News / USA

US Military: Guantanamo Hunger Strike Growing

The interior of an unoccupied communal cell block is seen at Camp VI, a prison used to house detainees at the U.S. Naval Base at Guantanamo Bay March 5, 2013.
The interior of an unoccupied communal cell block is seen at Camp VI, a prison used to house detainees at the U.S. Naval Base at Guantanamo Bay March 5, 2013.
Reuters
More prisoners at Guantanamo Bay have joined a growing hunger strike that their lawyers say reflects hopelessness about their prospects of ever being freed from the U.S. detention center in Cuba.

Twenty-four captives were on a hunger strike as of Tuesday evening and eight of those had lost enough weight that doctors were force-feeding them liquid nutrients thorough tubes inserted into their noses and down into their stomachs, said Navy Captain Robert Durand, a spokesman for the detention operation.

The detention camp at the Guantanamo Bay U.S. Naval Base in
eastern Cuba holds 166 men captured in counterterrorism operations. Nearly all have been held for 11 years without charge.

The number of hunger strikers has grown from 14 on Friday, Durand said. The military counts prisoners as hunger strikers if they have skipped at least nine consecutive meals.

Two hunger strikers were hospitalized with dehydration, he said.

The Obama administration has cleared more than half the Guantanamo prisoners for release or transfer, but Congress has blocked efforts to close the detention camp and made it increasingly difficult to resettle Guantanamo prisoners.

Many are Yemenis whom the United States will not repatriate at this time because of instability in that country.

Periodic hunger strikes have occurred since shortly after the prison opened in January 2002.

More than 50 lawyers representing Guantanamo prisoners sent a letter to Defense Secretary Chuck Hagel last week urging him to help end the current hunger strike. They said the participants' health had deteriorated alarmingly, and that some had lost more than 20 or 30 pounds (9 to 14 kilograms).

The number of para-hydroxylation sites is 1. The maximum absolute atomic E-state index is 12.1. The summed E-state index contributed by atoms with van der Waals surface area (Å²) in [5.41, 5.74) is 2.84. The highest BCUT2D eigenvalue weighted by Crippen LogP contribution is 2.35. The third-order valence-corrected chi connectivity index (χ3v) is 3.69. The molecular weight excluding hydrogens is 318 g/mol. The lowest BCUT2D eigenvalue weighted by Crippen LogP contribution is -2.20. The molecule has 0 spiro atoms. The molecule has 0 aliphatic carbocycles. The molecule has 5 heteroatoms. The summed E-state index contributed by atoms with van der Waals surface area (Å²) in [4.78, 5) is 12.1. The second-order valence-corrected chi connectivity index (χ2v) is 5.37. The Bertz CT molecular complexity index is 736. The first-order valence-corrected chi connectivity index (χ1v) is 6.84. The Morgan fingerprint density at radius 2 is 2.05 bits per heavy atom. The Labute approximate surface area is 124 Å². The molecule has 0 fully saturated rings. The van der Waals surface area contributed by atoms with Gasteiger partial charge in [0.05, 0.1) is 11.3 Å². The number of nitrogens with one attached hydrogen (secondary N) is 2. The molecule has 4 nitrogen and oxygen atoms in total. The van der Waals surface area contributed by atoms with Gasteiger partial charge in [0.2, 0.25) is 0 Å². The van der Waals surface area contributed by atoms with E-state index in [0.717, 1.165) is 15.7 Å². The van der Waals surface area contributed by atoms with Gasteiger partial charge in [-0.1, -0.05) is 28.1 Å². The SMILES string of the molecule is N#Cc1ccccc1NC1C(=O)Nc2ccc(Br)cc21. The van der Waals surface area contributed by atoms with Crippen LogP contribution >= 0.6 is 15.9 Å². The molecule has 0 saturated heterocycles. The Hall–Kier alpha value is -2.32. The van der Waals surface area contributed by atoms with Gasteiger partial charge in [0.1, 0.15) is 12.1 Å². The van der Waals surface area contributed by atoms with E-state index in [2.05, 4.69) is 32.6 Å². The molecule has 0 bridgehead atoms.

The lawyers said hopes were dwindling that the Obama administration would keep its promise to close the camp. They said more than 100 detainees began a widescale hunger strike early last month to protest the confiscation of letters, photographs and legal mail, and the rough handling of Korans during searches of their cells.

Durand called the allegations "outright falsehoods and gross exaggerations.''

"The claims of a mass hunger strike and an incident in which the Koran was mishandled are simply untrue,'' he said. "We take extraordinary care to respect the Koran and categorically deny any claims of abuse, desecration or mishandling.''

You May Like

Scotland Vote Raises Questions of International Law

Experts say self-determination, as defined and protected by international law, confined narrowly to independence movements in process of de-colonization More

Video Whaling Summit Votes to Uphold Ban on Japan Whale Hunt

Conservationists hail ruling as a victory, but Tokyo says it will submit revised plans for a whale hunt in 2015 More

Annual Military Exercise Takes on New Meaning for Ukraine Troops

Troops from 15 nations participating in annual event, 'Rapid Trident' in western Ukraine More

This forum has been closed.
Comments
     
There are no comments in this forum. Be first and add one

Featured Videos

Your JavaScript is turned off or you have an old version of Adobe's Flash Player. Get the latest Flash player.
Russian Economy Reeling After New Western Sanctionsi
X
September 18, 2014 2:28 AM
A new wave of Western sanctions is hitting Russia’s economy hard. State-owned energy firms continue to bleed profits and Russia’s national currency plunged to a new low this week after the U.S. and the European Union announced new sanctions to punish Russia's aggressive stance in eastern Ukraine. But as Mil Arcega reports, the sanctions could also prove costly for European and American companies.